Following his discharge from the Army Medical Corps in May 1919, Dr. Sawyer accepted a position with the Rockefeller Foundation's
International Health Division. His first assignment was to initiate and oversee a hookworm control campaign in eastern Australia.
He and his family arrived there in August, settling in Brisbane. Sawyer traveled frequently for this job, and his letters
home describe some of the unique features of Australia's geography, economy, and population. In this letter he added comments
on the trouble caused by alcohol. (Sawyer was a non-drinker, and seems to have supported the alcohol prohibition campaign
NOTE: The original document is written in pencil on thin paper, and as a result the image is difficult to read.
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1920-05-20 (May 20, 1920)
Sawyer, Wilbur A.
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Medical Subject Headings (MeSH):
From Hookworm to Yellow Fever: Rockefeller Foundation, 1919-1927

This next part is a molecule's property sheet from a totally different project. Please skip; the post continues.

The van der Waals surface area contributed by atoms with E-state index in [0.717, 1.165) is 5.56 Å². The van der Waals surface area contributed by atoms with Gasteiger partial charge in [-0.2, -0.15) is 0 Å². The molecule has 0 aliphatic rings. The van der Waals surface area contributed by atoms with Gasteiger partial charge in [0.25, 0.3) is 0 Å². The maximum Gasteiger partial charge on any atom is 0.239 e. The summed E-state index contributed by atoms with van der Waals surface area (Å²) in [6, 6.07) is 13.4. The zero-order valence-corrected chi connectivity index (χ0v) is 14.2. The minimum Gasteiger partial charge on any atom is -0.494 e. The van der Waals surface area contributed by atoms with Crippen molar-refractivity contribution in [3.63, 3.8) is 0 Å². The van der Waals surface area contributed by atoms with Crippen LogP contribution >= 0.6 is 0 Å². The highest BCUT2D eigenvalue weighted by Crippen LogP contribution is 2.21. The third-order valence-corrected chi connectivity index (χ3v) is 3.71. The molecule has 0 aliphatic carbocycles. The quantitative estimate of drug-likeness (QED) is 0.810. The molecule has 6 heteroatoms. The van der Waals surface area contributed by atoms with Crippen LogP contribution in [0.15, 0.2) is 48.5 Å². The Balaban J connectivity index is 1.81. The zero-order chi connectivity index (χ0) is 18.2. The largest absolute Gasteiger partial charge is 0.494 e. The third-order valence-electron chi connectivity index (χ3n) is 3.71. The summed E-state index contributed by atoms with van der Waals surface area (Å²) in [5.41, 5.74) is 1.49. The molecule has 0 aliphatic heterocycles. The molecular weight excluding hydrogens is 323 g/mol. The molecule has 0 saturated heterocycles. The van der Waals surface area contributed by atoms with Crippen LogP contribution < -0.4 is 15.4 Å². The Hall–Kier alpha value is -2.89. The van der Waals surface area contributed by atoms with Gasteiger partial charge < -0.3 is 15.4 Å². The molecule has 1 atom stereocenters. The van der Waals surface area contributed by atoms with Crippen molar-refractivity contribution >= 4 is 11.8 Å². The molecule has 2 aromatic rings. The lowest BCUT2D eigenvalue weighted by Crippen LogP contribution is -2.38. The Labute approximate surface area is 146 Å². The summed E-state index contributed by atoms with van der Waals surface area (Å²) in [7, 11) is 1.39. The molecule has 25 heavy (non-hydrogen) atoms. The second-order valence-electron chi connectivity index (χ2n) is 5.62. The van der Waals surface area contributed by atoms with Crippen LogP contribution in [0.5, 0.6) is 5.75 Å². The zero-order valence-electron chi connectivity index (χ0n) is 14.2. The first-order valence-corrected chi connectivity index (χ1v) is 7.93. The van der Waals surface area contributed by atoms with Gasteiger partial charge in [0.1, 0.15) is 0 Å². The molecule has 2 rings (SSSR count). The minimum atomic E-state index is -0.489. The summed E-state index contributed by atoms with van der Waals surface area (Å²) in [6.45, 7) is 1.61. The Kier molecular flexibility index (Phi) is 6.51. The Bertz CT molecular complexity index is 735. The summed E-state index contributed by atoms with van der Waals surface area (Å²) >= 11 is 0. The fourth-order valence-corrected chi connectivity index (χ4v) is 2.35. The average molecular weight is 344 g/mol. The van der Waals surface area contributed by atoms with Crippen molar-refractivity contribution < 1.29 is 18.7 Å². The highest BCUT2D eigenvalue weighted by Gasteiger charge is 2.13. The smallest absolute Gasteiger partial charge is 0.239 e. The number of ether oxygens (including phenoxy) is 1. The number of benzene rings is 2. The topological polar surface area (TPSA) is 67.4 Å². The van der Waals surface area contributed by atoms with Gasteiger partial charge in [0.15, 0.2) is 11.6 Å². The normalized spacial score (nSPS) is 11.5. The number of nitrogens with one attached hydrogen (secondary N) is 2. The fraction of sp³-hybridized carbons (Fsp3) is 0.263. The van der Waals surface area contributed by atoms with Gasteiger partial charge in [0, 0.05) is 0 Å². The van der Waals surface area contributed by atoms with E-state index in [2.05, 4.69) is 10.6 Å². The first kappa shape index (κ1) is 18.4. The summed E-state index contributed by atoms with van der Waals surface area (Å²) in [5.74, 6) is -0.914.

Again I sit beside the dwindling, flickering candle. It does not seem to be quite so cool to-night.
We have had an interesting day at the Aboriginal Settlement, and I have a few photos that will be interesting. One of the
striking things about the abos [sic] is the good grade of English that they talk. I heard one say "Au revoir" in reply
to a "good-bye", and they use the same idioms and inflections as the average Queenslander. And yet they are living
in all sorts of extemporized shacks with log fires inside them, and they go shuffling about barefooted in rags.
My room is over the saloon and I hear all the arguments. Yesterday a drunk spent much of the evening trying to sing Annie
Laurie at the top of his voice. It was all sentiment--tearful sentiment--and no tune or intelligible words.
Then there was a terrific
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argument between the bartender and a "guest" who was being urged to depart under threat of violence. Judging by the
length of the discussion I take it that the bar-tender is a man of loud words rather than action. He told us that bar-tending
was a most degrading business,--he used to run a store in Indoowpilly [?]. He had decided to sell a man drink only while he
had money and then refuse to give him any more. He couldn't stand this everlasting begging for credit, and he wasn't
going to give any more. When their money was gone they would get no more drinks at his place.
I have a reservation (I think) to leave here Saturday night and arrive in Brisbane Sunday. So "au revoir". Lots of
love to you and the three nice little girls.